Bread and Roses or Bread and Circuses?


Emily Trahair

In a joint editorial-exchange in 2020 with our founding editor Ned Thomas to celebrate our 50th anniversary I wrote ‘I felt quite melancholy reading this sentence from your first editorial [in 1970]: “Second generation Socialism, which has solved the most urgent questions of welfare, should be capable of some imagination in its treatment of the Welsh language and see that cultural rights are one kind of human rights.”’ I put forward that this is striking to read now, as so many of the advances in welfare and redistribution that Labour governments had introduced have been reversed by UK governments of all hues since 1979 and that ‘a greater swathe of the population is now expending too much energy on meeting their immediate financial needs to fulfil the kind of cultural self-realisation envisioned by socialists as flourishing once a more egalitarian economic system was in place’. Since November 2020, more energy, time and anxiety than ever is being expended on meeting immediate financial needs with the cost-of-living crisis leading to spiralling bills, for rent, energy, fuel, and what’s pretty much the most urgent welfare need of all: food.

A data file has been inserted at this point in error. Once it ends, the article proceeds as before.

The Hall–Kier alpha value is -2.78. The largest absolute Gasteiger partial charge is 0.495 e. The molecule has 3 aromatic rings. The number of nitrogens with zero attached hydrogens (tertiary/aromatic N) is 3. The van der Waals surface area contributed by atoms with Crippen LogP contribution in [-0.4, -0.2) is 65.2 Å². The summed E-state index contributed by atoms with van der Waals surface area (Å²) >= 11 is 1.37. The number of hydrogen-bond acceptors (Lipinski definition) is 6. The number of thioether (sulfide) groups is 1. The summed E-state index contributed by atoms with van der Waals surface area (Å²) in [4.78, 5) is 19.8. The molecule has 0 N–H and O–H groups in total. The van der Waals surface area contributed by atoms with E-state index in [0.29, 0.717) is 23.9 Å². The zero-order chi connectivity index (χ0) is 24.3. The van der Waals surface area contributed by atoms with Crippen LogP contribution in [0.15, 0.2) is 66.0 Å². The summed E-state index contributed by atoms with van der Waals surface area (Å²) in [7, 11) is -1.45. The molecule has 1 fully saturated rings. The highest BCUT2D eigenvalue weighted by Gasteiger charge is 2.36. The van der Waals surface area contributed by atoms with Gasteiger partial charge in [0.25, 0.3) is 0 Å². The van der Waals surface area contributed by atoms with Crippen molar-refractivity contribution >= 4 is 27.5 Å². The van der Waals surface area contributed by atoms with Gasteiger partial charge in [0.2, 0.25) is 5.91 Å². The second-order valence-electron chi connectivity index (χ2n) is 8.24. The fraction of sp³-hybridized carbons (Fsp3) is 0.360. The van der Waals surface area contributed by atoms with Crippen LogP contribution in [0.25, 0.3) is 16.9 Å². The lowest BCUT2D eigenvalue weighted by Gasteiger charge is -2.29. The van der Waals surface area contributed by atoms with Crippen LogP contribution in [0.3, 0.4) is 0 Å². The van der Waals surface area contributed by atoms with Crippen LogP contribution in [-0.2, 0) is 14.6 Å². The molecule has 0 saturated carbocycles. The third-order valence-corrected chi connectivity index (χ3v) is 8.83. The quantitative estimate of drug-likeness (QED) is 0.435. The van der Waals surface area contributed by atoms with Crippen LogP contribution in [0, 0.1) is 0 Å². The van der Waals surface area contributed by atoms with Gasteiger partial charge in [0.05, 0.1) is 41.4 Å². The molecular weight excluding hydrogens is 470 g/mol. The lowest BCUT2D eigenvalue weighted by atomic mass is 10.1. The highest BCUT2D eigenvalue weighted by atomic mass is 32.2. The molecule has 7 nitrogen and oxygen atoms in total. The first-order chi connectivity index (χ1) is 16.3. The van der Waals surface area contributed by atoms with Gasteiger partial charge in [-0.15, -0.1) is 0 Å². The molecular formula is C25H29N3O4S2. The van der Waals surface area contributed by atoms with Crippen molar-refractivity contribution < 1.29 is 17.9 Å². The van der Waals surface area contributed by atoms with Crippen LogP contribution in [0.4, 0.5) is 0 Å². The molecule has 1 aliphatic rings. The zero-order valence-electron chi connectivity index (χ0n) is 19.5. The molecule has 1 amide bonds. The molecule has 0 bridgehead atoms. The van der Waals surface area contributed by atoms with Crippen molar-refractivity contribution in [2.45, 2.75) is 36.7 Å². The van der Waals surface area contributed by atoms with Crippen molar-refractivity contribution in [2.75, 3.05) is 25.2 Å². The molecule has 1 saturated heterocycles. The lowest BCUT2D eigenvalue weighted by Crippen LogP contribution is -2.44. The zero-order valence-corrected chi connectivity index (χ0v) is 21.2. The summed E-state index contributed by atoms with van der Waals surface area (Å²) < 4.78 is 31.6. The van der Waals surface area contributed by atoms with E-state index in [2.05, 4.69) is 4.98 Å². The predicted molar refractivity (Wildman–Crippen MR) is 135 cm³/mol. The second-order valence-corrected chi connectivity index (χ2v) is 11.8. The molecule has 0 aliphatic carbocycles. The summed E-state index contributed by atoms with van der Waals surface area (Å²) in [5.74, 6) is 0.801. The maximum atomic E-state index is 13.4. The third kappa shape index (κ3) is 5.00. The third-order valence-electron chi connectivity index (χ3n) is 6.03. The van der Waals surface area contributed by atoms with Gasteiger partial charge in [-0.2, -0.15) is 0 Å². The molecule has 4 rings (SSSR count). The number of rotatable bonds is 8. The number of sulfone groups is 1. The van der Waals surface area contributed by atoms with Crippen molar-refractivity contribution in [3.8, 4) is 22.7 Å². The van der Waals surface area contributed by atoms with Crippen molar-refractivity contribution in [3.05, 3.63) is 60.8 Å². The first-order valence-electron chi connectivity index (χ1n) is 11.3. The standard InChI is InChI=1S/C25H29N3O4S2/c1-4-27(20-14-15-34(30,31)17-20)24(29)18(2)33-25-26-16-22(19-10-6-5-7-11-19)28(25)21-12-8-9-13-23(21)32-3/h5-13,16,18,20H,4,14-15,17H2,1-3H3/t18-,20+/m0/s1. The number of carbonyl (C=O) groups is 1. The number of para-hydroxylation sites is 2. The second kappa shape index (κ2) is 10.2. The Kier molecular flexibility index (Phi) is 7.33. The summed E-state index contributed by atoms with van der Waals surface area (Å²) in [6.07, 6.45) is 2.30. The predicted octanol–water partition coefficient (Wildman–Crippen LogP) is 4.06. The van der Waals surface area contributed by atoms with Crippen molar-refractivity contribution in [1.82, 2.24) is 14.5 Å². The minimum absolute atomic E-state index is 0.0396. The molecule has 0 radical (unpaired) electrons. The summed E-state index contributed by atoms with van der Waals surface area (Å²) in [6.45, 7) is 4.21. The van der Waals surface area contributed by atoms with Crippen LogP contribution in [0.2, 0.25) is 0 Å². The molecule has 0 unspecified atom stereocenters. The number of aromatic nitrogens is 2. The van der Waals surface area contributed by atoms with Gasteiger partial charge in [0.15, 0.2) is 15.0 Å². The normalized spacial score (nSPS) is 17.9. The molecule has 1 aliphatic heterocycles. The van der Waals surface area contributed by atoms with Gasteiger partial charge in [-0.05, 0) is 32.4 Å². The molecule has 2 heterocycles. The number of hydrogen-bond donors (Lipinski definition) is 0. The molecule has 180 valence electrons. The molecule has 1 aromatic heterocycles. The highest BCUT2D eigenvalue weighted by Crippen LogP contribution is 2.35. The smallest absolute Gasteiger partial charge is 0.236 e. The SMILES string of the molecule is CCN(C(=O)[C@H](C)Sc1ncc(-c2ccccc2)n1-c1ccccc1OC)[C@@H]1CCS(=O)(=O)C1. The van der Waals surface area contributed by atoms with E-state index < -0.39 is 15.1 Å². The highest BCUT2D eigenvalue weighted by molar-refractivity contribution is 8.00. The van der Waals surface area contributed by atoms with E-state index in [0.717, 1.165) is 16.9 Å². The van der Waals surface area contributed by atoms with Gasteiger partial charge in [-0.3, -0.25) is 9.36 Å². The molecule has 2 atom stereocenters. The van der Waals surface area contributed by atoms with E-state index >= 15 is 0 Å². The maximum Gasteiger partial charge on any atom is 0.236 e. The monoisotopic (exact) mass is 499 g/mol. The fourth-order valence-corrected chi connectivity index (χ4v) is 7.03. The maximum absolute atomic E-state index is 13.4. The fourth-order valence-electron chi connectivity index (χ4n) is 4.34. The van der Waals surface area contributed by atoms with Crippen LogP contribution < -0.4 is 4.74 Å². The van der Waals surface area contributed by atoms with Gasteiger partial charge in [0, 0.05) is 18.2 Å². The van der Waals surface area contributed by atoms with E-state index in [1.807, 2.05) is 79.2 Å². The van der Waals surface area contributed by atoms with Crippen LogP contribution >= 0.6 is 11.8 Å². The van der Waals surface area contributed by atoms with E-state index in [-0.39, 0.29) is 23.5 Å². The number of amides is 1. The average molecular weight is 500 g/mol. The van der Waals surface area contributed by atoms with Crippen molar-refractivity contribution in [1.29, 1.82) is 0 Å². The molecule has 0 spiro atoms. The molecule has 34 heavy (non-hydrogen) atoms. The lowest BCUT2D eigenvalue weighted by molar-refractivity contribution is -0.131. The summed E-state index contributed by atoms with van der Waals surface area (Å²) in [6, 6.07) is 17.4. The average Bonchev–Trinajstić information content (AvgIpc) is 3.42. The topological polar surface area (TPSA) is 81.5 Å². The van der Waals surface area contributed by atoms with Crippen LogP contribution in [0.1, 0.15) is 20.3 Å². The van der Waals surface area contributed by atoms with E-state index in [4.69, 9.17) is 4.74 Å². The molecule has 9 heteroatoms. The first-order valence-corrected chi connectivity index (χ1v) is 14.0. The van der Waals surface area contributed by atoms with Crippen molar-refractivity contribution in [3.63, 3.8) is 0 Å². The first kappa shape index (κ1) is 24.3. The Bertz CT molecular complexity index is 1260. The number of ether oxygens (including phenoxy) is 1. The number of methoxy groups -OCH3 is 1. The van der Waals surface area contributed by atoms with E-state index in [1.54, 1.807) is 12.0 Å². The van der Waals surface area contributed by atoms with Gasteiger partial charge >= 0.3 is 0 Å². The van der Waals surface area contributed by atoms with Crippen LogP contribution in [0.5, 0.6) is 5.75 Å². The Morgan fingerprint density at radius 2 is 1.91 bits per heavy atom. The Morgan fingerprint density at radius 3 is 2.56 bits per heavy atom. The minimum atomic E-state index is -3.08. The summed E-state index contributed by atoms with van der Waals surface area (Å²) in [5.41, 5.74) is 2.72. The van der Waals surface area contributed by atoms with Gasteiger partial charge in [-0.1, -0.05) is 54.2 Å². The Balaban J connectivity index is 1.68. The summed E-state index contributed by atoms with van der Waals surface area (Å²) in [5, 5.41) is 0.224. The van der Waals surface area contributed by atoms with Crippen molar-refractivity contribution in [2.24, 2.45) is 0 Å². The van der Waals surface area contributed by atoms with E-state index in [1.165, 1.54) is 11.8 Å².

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About the author

Emily Trahair is Editor of Planet.